Our marketplace is not that different than others in one respect, and that everybody's out to do, it's human nature, we do it, others do it, you over-index the highs and the lows. I think when it comes to not just traction but transactions, and when you see there's going to be awesome weeks, and there's going to be weeks that are not that great. For us, we always want to make that series of higher lows as we go up into the right, and if we're in a situation that we feel like something's wrong, we have to change it, we want to be able to move quickly, but you want to have the entire team, and you want to have the mentality that you don't over index or under index what you're saying.
Rob Petrozzo (01:01:04):
You don't want to be in a situation that a bad week triggered by macro, things that are out of your control is something that makes you blow up a roadmap or blow up a conversation, and so I think everything from the ground up. That's really always been the toughest part. And that's something that, again, it's human nature and I've had to get over it, and I think a lot of people early on in our company had to get over it. A bad week doesn't mean the product's dead, it doesn't it doesn't mean the marketplace is dead, it doesn't mean everybody left your busy restaurant and is never coming back.
Rob Petrozzo (01:01:28):
It means that there's some probably things you have to change and things you have to fix, but being able to keep an even keel and know you're building for the long term, as opposed to seeing the shiny object that everybody loves right now, which might be specific types of entities, or it might be one specific asset class, and jumping to that to change your entire business is something that kills marketplaces. And that's something that we've been very deliberate about staying away from.
Daniel Scrivner (01:01:49):
And that's great advice for any entrepreneur. That's something I learned at Square in the early days is, from the outside looking in a lot of times, people just think it's that historic or iconic, liteRally, it's flat and it just goes directly up into the right. And that is not at all what it's like, there are huge highs, huge lows, and building a company is really this series of challenging endeavors that hopefully each you're getting to another peak on the mountain, but there's a lot of room to be traveled and the lows that you've got to through between those.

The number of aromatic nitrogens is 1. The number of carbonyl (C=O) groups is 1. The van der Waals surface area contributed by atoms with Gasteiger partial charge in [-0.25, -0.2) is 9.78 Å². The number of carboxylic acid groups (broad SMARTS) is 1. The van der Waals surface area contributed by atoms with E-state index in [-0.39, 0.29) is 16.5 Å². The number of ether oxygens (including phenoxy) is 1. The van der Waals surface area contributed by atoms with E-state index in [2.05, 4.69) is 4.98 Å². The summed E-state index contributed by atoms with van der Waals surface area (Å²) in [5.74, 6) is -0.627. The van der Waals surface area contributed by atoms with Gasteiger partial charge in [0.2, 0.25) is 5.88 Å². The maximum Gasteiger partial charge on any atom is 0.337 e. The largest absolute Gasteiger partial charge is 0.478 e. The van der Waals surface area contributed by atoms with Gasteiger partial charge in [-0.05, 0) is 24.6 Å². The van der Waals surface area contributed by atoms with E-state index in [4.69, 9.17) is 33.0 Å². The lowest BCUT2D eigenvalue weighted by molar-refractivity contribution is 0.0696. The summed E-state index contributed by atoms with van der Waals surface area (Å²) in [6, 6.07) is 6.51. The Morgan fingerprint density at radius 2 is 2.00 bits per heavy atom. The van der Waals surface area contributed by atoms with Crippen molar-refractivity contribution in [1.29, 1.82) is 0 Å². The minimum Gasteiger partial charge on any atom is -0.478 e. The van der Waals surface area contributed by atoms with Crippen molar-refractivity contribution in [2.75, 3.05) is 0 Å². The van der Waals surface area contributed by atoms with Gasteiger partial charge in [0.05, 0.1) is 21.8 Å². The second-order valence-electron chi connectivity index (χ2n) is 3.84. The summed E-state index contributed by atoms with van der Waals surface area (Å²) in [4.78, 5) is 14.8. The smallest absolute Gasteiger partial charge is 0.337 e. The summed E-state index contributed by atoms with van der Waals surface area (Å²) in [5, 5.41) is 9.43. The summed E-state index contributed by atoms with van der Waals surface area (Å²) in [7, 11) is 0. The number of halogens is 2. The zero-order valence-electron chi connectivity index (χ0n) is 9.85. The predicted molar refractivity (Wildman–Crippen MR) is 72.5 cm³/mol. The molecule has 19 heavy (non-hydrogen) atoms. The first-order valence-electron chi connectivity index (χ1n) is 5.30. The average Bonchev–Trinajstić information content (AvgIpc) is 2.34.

Rob Petrozzo (01:02:17):
It's tough because people make decisions for the present, that's just human nature. It's the reason you'll put your future self-in debt to get a watch right now, but to pay $100 a month forever. It's a weird thing where you're thinking about right now, and that makes it really, really hard to make good decisions sometimes. So to do it deliberately, especially if you're doing something brand new and kicking a door down and starting a brand new industry, or going with a new asset class, or a brand new marketplace, that early traction is something to hang onto and something to really hold on to when you see people that really care about your asset, or care about what you're building.
Rob Petrozzo (01:02:46):
And that's what to lean on during the bad times. We do that now, the first person that spent $1,000 in our app is a situation, I remember like it was yesterday because it was still so shocking in 2016 that somebody would... That's what I lean on now, like, listen, we were able to go from zero to one. That's almost more important than going from one to 100, because along the way, you'll see so many highs and lows, so to lean on the things you're doing right is the most important thing that we've been able to do at Rally.